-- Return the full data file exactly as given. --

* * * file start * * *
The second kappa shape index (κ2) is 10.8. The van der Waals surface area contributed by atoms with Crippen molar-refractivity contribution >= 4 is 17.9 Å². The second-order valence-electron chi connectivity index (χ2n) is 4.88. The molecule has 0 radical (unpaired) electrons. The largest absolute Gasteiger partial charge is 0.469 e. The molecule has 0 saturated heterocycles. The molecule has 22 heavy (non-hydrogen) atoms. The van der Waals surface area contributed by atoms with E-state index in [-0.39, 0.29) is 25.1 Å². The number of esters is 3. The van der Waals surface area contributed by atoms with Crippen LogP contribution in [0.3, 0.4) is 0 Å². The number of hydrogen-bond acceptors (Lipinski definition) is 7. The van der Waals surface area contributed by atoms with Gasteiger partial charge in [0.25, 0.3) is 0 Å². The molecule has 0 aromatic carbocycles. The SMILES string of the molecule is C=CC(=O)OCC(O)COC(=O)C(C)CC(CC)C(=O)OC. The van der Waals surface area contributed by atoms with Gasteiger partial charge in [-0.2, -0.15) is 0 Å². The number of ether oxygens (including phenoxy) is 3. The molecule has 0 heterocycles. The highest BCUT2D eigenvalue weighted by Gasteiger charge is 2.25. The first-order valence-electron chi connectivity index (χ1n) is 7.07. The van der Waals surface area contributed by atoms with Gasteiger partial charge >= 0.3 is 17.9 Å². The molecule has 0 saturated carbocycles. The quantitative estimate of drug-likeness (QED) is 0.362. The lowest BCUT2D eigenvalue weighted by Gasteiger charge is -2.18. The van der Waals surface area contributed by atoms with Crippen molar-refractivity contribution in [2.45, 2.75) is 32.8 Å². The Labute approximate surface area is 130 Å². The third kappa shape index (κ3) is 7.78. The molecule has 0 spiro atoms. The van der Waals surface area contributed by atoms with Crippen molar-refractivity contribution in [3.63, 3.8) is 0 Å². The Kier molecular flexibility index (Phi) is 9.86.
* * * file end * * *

The second kappa shape index (κ2) is 10.8. The van der Waals surface area contributed by atoms with Crippen molar-refractivity contribution >= 4 is 17.9 Å². The second-order valence-electron chi connectivity index (χ2n) is 4.88. The molecule has 0 radical (unpaired) electrons. The largest absolute Gasteiger partial charge is 0.469 e. The molecule has 0 saturated heterocycles. The molecule has 22 heavy (non-hydrogen) atoms. The van der Waals surface area contributed by atoms with E-state index in [-0.39, 0.29) is 25.1 Å². The number of esters is 3. The van der Waals surface area contributed by atoms with Crippen LogP contribution in [0.3, 0.4) is 0 Å². The number of hydrogen-bond acceptors (Lipinski definition) is 7. The van der Waals surface area contributed by atoms with Gasteiger partial charge in [0.25, 0.3) is 0 Å². The molecule has 0 aromatic carbocycles. The SMILES string of the molecule is C=CC(=O)OCC(O)COC(=O)C(C)CC(CC)C(=O)OC. The van der Waals surface area contributed by atoms with Gasteiger partial charge in [-0.2, -0.15) is 0 Å². The number of ether oxygens (including phenoxy) is 3. The molecule has 0 heterocycles. The highest BCUT2D eigenvalue weighted by Gasteiger charge is 2.25. The first-order valence-electron chi connectivity index (χ1n) is 7.07. The van der Waals surface area contributed by atoms with Gasteiger partial charge >= 0.3 is 17.9 Å². The molecule has 0 saturated carbocycles. The quantitative estimate of drug-likeness (QED) is 0.362. The lowest BCUT2D eigenvalue weighted by Gasteiger charge is -2.18. The van der Waals surface area contributed by atoms with Crippen molar-refractivity contribution in [2.45, 2.75) is 32.8 Å². The Labute approximate surface area is 130 Å². The third kappa shape index (κ3) is 7.78. The molecule has 0 spiro atoms. The van der Waals surface area contributed by atoms with Crippen molar-refractivity contribution in [3.63, 3.8) is 0 Å². The Kier molecular flexibility index (Phi) is 9.86.